And when temperatures are plotted on maps, a warm bull's eye is often apparent around Yakima.
Let me show you. Here is a plot of the number of days over the last two years that the temperature exceeded 90F. There is a localized maximum (dark red) near Yakima (a map, with Yakima County indicated, is also shown for reference).
What about average minimum temperature? Another localized warm maximum around Yakima. In fact, Yakima has the warmest low temperatures in the state!
A plot of the high temperatures yesterday around the Yakima area, show the Yakima Airport (YKM) is warmer than any place else in the neighborhood (63).
So what is going on at the Yakima Airport? It is something of a mystery. The National Weather Service says they checked out the sensor and it seems to be calibrated ok. The Yakima instrument suite is typical of U.S. airports: NWS/FAA ASOS (Automated Surface Observing System).
Using Google Maps, there is an image of the airport area, with downtown Yakima to the north and east. The oval shows the location of the Yakima weather instruments.
And here is a blow up of the weather instruments area. The instruments are in a vegetated area between two runways.
So what is going on? The airport is relatively low, so that would contribute to daytime warmth, but not at night. The vegetation is dry, so it would warm up more than irrigated fields, but that doesn't explain the nighttime warmth. And besides, some of the cooler neighborhood weather instruments are on unirrigated land or in urban areas. The neighboring runways could warm up during the day and perhaps release heat at night.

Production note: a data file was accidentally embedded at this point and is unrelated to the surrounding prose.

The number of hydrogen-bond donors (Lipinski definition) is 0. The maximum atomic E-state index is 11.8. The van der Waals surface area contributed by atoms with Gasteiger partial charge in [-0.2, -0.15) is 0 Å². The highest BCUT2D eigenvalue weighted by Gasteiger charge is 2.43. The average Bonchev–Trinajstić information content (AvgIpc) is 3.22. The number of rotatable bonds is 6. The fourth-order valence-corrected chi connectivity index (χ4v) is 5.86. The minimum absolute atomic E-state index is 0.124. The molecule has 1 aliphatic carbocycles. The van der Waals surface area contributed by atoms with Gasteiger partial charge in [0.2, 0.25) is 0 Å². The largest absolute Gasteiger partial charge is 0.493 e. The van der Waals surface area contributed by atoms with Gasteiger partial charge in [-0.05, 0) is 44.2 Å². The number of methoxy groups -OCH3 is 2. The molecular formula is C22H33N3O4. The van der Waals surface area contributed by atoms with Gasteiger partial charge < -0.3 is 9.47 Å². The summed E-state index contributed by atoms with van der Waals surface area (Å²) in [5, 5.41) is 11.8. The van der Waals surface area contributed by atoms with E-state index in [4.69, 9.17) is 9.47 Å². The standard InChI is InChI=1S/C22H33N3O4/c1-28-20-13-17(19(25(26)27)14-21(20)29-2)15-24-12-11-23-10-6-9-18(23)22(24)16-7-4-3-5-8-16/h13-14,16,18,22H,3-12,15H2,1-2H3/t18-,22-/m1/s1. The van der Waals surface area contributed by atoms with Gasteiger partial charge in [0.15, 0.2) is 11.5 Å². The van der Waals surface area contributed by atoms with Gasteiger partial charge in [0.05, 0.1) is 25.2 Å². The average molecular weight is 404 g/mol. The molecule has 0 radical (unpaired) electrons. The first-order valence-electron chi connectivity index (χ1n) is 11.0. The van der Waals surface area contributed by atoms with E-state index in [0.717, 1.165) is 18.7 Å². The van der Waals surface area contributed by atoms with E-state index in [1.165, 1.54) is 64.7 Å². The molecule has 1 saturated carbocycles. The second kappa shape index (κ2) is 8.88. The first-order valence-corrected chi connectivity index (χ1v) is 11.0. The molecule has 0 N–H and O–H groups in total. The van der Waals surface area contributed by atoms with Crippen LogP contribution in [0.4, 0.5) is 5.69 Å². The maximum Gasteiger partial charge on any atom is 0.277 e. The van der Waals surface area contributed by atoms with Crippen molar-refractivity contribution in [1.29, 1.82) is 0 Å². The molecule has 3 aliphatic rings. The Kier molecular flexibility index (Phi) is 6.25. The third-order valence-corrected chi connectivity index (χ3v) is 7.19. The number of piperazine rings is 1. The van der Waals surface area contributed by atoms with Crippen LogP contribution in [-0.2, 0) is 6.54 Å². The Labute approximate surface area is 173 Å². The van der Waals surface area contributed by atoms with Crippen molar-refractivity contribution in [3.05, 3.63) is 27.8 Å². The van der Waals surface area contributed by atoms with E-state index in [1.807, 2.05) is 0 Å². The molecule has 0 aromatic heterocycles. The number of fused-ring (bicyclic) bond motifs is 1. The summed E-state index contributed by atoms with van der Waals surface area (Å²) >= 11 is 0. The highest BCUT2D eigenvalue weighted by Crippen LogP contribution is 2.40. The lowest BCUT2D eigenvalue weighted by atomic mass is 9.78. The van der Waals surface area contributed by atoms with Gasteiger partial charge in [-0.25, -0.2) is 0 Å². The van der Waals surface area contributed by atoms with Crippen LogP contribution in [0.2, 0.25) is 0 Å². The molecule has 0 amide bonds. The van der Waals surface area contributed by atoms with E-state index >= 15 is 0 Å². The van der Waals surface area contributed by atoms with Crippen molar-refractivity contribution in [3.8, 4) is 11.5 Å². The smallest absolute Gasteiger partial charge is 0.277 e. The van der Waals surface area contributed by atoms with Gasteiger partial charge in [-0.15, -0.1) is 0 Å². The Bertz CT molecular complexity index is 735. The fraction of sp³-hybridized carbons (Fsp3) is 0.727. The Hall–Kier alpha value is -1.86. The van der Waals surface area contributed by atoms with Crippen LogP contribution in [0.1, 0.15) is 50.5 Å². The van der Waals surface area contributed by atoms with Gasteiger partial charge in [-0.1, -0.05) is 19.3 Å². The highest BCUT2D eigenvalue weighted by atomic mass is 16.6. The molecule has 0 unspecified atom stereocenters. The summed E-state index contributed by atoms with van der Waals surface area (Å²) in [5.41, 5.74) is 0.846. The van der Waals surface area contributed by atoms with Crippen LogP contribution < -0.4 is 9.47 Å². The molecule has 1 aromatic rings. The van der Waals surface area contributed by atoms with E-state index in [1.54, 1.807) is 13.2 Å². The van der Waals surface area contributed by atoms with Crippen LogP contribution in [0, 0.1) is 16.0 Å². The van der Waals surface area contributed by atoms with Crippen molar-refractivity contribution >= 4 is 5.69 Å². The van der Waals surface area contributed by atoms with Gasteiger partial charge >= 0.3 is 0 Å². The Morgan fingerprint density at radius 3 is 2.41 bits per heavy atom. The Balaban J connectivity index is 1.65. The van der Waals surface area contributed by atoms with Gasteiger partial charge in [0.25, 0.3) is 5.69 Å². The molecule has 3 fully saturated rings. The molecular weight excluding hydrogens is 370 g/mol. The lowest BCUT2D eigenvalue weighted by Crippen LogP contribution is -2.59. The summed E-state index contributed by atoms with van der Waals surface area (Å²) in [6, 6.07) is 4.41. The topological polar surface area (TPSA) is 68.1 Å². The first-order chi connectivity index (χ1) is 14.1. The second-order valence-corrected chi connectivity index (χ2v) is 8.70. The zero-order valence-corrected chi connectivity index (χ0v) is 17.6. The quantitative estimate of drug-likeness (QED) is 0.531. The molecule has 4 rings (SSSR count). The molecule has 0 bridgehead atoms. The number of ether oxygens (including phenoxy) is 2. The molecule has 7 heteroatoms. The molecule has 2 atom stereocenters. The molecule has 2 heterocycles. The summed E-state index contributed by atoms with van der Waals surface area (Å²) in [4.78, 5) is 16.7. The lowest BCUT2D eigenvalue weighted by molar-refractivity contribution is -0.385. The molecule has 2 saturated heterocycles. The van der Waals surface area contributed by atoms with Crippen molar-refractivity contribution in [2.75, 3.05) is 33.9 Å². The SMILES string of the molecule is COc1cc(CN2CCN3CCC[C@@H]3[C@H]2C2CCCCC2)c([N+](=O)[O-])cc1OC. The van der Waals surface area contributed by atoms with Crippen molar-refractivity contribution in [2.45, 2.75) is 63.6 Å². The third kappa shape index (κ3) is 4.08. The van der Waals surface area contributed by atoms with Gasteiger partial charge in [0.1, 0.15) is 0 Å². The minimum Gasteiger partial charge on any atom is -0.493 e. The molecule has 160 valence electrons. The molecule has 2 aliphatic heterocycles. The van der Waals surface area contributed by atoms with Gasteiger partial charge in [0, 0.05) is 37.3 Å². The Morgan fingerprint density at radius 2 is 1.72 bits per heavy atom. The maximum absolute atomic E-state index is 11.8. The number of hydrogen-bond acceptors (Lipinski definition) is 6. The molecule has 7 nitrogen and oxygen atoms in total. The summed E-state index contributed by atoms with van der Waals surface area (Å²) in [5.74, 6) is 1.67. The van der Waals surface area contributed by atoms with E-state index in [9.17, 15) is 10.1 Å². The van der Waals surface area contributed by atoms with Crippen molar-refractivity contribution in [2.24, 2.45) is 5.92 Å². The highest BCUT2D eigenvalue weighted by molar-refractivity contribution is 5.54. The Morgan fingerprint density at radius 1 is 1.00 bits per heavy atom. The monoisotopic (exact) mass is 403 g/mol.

The high resolution UW WRF model forecast for 5 PM Monday (below) does not suggest a warm bullseye over the airport--so it does not indicate some strange (but real) local weather feature.
There have been a number of reports (and publications) bringing into question the sensor used in the NWS ASOS stations: the H0-83 hydro-thermometer (see picture). These papers (example here) suggest a number of possible problems, including insufficient ventilation of the enclosure (the white object below).
So the origin of the warmth at Yakima is still not clear, but the reported start in 2011 does suggest some instrumentation issue.
Finally, this example explains something many of you have asked in the comments...why are there isolated warm and cool areas on the climatological maps I show (like the average maximum temperature map over the past two years below). The answer is probably bad sensors or unrepresentative locations (like a sensor near a building or over concrete). My discipline needs to do better.